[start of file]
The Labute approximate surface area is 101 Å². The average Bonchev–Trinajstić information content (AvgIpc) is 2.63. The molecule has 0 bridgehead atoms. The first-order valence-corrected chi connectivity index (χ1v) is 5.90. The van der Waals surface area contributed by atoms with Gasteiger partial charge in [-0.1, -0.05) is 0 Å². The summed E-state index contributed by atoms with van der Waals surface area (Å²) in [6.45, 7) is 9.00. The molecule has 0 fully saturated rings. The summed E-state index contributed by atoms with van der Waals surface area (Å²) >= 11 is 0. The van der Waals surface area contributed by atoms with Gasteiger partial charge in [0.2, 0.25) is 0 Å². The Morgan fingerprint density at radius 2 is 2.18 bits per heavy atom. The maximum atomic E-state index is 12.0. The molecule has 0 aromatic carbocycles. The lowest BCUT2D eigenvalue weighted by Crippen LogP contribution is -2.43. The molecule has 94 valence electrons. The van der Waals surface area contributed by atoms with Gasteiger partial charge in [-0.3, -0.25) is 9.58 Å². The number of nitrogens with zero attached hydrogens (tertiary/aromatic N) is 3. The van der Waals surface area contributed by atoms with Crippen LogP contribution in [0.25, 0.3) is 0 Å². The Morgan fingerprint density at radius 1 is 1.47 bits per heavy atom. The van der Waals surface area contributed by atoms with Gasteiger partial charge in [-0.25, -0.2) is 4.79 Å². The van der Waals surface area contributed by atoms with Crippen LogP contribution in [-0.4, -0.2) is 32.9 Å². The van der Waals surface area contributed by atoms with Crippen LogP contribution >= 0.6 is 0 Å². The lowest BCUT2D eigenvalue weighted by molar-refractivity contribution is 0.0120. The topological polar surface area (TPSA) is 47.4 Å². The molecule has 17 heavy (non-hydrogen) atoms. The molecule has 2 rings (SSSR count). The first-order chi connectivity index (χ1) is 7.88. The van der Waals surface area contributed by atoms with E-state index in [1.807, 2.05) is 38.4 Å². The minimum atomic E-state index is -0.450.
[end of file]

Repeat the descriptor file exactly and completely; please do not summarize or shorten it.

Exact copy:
The Labute approximate surface area is 101 Å². The average Bonchev–Trinajstić information content (AvgIpc) is 2.63. The molecule has 0 bridgehead atoms. The first-order valence-corrected chi connectivity index (χ1v) is 5.90. The van der Waals surface area contributed by atoms with Gasteiger partial charge in [-0.1, -0.05) is 0 Å². The summed E-state index contributed by atoms with van der Waals surface area (Å²) in [6.45, 7) is 9.00. The molecule has 0 fully saturated rings. The summed E-state index contributed by atoms with van der Waals surface area (Å²) >= 11 is 0. The van der Waals surface area contributed by atoms with Gasteiger partial charge in [0.2, 0.25) is 0 Å². The Morgan fingerprint density at radius 2 is 2.18 bits per heavy atom. The maximum atomic E-state index is 12.0. The molecule has 0 aromatic carbocycles. The lowest BCUT2D eigenvalue weighted by Crippen LogP contribution is -2.43. The molecule has 94 valence electrons. The van der Waals surface area contributed by atoms with Gasteiger partial charge in [-0.3, -0.25) is 9.58 Å². The number of nitrogens with zero attached hydrogens (tertiary/aromatic N) is 3. The van der Waals surface area contributed by atoms with Crippen LogP contribution in [0.25, 0.3) is 0 Å². The Morgan fingerprint density at radius 1 is 1.47 bits per heavy atom. The van der Waals surface area contributed by atoms with Gasteiger partial charge in [-0.25, -0.2) is 4.79 Å². The van der Waals surface area contributed by atoms with Crippen LogP contribution in [-0.4, -0.2) is 32.9 Å². The van der Waals surface area contributed by atoms with Crippen LogP contribution >= 0.6 is 0 Å². The lowest BCUT2D eigenvalue weighted by molar-refractivity contribution is 0.0120. The topological polar surface area (TPSA) is 47.4 Å². The molecule has 17 heavy (non-hydrogen) atoms. The molecule has 2 rings (SSSR count). The first-order chi connectivity index (χ1) is 7.88. The van der Waals surface area contributed by atoms with E-state index in [1.807, 2.05) is 38.4 Å². The minimum atomic E-state index is -0.450.